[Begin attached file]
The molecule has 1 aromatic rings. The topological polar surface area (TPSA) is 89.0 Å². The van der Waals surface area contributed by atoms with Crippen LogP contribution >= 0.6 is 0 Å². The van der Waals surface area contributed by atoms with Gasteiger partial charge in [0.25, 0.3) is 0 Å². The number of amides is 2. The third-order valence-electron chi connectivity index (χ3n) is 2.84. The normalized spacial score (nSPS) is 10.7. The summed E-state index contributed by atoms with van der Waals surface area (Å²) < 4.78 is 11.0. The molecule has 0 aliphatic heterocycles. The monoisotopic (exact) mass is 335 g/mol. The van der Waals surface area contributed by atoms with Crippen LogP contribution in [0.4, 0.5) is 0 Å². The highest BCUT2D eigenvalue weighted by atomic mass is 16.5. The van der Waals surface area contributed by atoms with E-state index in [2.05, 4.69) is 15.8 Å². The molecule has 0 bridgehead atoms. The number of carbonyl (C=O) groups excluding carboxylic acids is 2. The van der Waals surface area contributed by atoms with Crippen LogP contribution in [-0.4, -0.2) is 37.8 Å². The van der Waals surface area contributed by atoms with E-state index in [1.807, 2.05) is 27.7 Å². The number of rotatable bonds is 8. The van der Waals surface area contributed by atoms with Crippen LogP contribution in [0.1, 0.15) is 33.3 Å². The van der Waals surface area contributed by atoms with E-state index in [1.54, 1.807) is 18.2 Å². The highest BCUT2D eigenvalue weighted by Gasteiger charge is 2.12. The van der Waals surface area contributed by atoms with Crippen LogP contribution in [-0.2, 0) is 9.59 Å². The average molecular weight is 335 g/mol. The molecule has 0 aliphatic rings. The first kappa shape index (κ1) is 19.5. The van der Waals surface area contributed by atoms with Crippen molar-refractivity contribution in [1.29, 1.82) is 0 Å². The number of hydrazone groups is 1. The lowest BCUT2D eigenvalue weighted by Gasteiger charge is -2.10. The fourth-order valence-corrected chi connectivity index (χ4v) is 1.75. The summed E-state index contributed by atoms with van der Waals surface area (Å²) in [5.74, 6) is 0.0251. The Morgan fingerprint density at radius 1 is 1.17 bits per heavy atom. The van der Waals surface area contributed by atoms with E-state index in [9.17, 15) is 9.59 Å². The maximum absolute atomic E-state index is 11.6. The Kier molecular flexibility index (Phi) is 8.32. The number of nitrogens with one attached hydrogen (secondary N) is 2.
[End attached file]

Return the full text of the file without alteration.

The molecule has 1 aromatic rings. The topological polar surface area (TPSA) is 89.0 Å². The van der Waals surface area contributed by atoms with Crippen LogP contribution >= 0.6 is 0 Å². The van der Waals surface area contributed by atoms with Gasteiger partial charge in [0.25, 0.3) is 0 Å². The number of amides is 2. The third-order valence-electron chi connectivity index (χ3n) is 2.84. The normalized spacial score (nSPS) is 10.7. The summed E-state index contributed by atoms with van der Waals surface area (Å²) < 4.78 is 11.0. The molecule has 0 aliphatic heterocycles. The monoisotopic (exact) mass is 335 g/mol. The van der Waals surface area contributed by atoms with Crippen LogP contribution in [0.4, 0.5) is 0 Å². The highest BCUT2D eigenvalue weighted by atomic mass is 16.5. The van der Waals surface area contributed by atoms with E-state index in [2.05, 4.69) is 15.8 Å². The molecule has 0 bridgehead atoms. The number of carbonyl (C=O) groups excluding carboxylic acids is 2. The van der Waals surface area contributed by atoms with Crippen LogP contribution in [-0.4, -0.2) is 37.8 Å². The van der Waals surface area contributed by atoms with E-state index in [1.807, 2.05) is 27.7 Å². The number of rotatable bonds is 8. The van der Waals surface area contributed by atoms with Crippen LogP contribution in [0.1, 0.15) is 33.3 Å². The van der Waals surface area contributed by atoms with E-state index in [1.54, 1.807) is 18.2 Å². The highest BCUT2D eigenvalue weighted by Gasteiger charge is 2.12. The van der Waals surface area contributed by atoms with Crippen LogP contribution in [-0.2, 0) is 9.59 Å². The average molecular weight is 335 g/mol. The molecule has 0 aliphatic rings. The first kappa shape index (κ1) is 19.5. The van der Waals surface area contributed by atoms with Crippen molar-refractivity contribution in [1.29, 1.82) is 0 Å². The number of hydrazone groups is 1. The lowest BCUT2D eigenvalue weighted by Gasteiger charge is -2.10. The fourth-order valence-corrected chi connectivity index (χ4v) is 1.75. The summed E-state index contributed by atoms with van der Waals surface area (Å²) in [5.74, 6) is 0.0251. The Morgan fingerprint density at radius 1 is 1.17 bits per heavy atom. The van der Waals surface area contributed by atoms with E-state index in [9.17, 15) is 9.59 Å². The maximum absolute atomic E-state index is 11.6. The Kier molecular flexibility index (Phi) is 8.32. The number of nitrogens with one attached hydrogen (secondary N) is 2.